certain point an exotic “catching up with Portugal”) became
blurred. The idea of accelerating the rate of economic growth and
doubling GDP remained the catchwords throughout the first decade of
the 21st century, offering a supply of figures instead of a
solution to a completely different task – understanding the
problems of economic development.

This accelerated growth model gradually evolved towards the
maximum benefits – in the political, economic and foreign relations
spheres – inherent in a natural rent-orientated economy dominated
by mineral exports. Domestic policy and social environment factors
(ranging from the start of a second wave of property distribution
and control over revenue to the social and political risks of deep
reforms) played a certain role here, as well as foreign policy and
the global economy.

A combination of favorable developments on international
commodity markets, a rapid global expansion of financial
speculations, the “beefing up” of corporate capitalizations and the
effects of energy geopolitics that intensified sharply after the
start of the U.S. military operation in Iraq in 2003, set the scene
for an increase in the government’s role in the Russian economy
(above all in the fuel and energy sector). The same factors made it
possible to accept the idea of an “energy superpower” as a
development strategy.

In short, there was a revival of strategic thinking concerning
development issues, but its formula remained bent on the maximum
capitalization of dividends in the rent-oriented economy connected
to mineral exports. This meant that there was a consolidation of
social and political stability of the consumer society, the
accumulation of reserves and an increase in the capitalization of
national corporations. There was also a possible expansion to
foreign markets and greater participation of state-run “national
champions” and businesses close to the government in the rise of
multinationals and the sharing of their profits; access to new
assets and foreign technologies; and expansion of opportunities for
political influence in individual countries and regions.

However, the economic crisis in 2008 has considerably changed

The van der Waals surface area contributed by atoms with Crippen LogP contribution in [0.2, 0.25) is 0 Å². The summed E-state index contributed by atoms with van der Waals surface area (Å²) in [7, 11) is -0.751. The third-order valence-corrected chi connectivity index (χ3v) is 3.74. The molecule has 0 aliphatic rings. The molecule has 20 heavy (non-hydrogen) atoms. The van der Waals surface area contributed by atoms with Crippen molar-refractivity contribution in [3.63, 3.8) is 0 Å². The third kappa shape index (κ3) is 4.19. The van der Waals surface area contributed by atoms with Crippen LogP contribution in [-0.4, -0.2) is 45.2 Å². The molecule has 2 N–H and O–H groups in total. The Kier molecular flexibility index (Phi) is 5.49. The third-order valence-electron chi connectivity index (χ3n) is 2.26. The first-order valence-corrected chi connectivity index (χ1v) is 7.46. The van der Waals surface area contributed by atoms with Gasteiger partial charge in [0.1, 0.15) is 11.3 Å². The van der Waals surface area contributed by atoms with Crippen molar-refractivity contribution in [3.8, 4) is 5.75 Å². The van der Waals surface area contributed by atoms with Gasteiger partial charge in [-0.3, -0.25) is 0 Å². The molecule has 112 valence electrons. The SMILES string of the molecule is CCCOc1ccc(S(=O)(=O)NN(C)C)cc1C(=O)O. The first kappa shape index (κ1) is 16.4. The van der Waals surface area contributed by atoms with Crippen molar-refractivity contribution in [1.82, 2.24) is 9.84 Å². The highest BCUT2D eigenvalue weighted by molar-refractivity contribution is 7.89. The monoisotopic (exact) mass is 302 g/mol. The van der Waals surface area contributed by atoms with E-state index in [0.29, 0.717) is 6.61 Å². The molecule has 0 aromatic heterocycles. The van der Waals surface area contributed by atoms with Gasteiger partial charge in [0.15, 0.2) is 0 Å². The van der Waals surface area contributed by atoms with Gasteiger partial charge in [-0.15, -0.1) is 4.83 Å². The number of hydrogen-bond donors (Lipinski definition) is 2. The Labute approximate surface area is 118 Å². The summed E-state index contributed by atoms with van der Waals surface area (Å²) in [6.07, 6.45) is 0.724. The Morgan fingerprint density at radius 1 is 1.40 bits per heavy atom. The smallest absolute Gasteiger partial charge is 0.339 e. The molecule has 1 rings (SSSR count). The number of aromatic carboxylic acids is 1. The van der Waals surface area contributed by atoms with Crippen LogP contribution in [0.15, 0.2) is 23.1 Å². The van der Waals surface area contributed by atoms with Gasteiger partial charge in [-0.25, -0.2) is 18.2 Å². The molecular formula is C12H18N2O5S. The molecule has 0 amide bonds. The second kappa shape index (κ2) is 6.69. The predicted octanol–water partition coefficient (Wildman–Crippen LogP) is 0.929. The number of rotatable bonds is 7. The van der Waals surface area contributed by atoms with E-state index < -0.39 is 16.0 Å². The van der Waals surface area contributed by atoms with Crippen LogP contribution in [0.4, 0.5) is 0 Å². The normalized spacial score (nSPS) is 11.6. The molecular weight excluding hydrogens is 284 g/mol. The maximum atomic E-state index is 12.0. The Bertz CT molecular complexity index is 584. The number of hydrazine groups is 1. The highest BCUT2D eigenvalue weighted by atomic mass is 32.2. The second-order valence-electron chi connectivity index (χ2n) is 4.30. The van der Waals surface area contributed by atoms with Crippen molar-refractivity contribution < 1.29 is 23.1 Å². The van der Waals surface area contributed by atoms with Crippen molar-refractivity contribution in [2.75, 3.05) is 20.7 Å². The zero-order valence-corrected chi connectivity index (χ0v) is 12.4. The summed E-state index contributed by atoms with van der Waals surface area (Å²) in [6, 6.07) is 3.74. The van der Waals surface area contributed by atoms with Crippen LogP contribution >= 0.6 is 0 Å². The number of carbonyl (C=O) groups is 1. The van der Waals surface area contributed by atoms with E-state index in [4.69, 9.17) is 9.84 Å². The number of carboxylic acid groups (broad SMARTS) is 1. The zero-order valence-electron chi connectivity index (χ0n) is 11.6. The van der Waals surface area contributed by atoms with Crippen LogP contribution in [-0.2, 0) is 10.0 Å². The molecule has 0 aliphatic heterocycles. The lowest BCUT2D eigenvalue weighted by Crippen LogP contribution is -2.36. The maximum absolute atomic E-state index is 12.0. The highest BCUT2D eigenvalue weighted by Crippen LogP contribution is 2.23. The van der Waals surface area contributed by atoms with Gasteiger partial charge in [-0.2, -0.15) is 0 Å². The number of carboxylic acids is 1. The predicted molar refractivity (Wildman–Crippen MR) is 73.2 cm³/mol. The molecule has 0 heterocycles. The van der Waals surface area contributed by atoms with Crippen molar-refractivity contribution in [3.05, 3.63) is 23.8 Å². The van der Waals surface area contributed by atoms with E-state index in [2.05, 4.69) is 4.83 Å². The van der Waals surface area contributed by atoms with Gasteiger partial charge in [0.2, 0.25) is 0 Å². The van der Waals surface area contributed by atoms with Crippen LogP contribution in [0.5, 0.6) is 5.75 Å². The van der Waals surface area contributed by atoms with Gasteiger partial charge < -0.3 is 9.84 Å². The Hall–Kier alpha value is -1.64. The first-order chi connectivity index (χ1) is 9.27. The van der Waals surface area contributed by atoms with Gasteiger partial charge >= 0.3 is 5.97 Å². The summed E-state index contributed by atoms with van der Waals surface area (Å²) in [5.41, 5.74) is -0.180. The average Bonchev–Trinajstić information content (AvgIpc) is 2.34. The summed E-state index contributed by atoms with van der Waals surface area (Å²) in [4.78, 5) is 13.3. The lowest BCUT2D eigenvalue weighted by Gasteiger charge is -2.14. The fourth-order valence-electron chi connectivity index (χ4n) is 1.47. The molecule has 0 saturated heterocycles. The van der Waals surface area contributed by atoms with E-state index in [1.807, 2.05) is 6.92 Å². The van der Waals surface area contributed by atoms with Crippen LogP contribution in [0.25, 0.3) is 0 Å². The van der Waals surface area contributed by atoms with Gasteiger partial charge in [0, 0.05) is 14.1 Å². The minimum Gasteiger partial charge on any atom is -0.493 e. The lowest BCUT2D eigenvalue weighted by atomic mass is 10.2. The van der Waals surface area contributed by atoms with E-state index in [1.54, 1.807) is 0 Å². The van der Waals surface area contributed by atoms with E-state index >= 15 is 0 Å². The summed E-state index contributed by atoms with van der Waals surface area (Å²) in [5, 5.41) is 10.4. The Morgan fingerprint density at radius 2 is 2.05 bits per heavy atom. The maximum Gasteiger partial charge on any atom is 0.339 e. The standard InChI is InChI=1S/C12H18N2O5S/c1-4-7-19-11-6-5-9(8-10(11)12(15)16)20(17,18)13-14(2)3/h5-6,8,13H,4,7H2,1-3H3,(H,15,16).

views on the prospects for development. The elites now emphasize
the low competitiveness of the economy, the failures in economic
reform and diversification, and Russia’s strong dependence on
foreign markets over the past decades. Taken per se, these factors
do not make transition to a new development strategy and a
modernization scenario mandatory, though.

Still, the current economic decline may mark a watershed that
could bring an end to the long and intensive period of Russia’s
post-Soviet development.

This period not only saw the downward slide of the economy into
the pitfalls of the 1990s and its subsequent re-emergence, but also
its shameful de-industrialization and an increase in dependence on
imports and on the export of raw materials. The opportunities of
the rent-oriented model of development waned and a cycle of a rapid
and sporadic democratization began in the political system. This
was followed by a post-revolutionary reaction and restoration of
state-controlled centralization. Transitional processes filled the
social sector. They were marked by generational shifts in the elite
and society and the exhaustion of reserves accumulated in
education, public health and science back in the Soviet era. Russia
became accustomed to living in the consumer and information
society.

This period is over now and the very awareness that the Soviet
phase of history has ended, while the exploitation of the
tapped-out economic, social and even political resources of the
past is not possible anymore, may play the role of an important
stimulus for accepting the idea of modernization and working out a
relevant national project. In this sense, the upcoming years will
not be post-Soviet anymore, as they will determine Russia’s
development for decades in the future. Furthermore, they will
furnish us with new definitions and characteristics of today’s
Russia that will not have the “post-” prefix.

THE POLITICAL CONTRACT FOR DEVELOPMENT

Many researchers believe that democracy follows in the footsteps
of prosperity; that is, democracy matures and becomes steady once
its per capita GDP hits a certain level.

Frankly though, this GDP-centric approach to modern economics
and politics is losing some of its popularity among scholars today,
since it is impossible to draw a direct and unequivocal line of
dependence between a country’s democratization and the size of its
GDP per citizen. Nor is it possible to state unconditionally
whether democracy speeds up or slows down economic growth. More
than that, the so-called resource-intensive economies have a
specificity which, according to economists Jeffrey Sachs and Andrew
Warner, may put the brakes on economic and political development.
In the final count, much depends on the stage of development when
the country discovered the wealth of resources for itself and the
type of political regime it had at that moment.

Still, there is an old thesis by Seymour Martin Lipset that a
rich country has a better chance to build a stable democracy that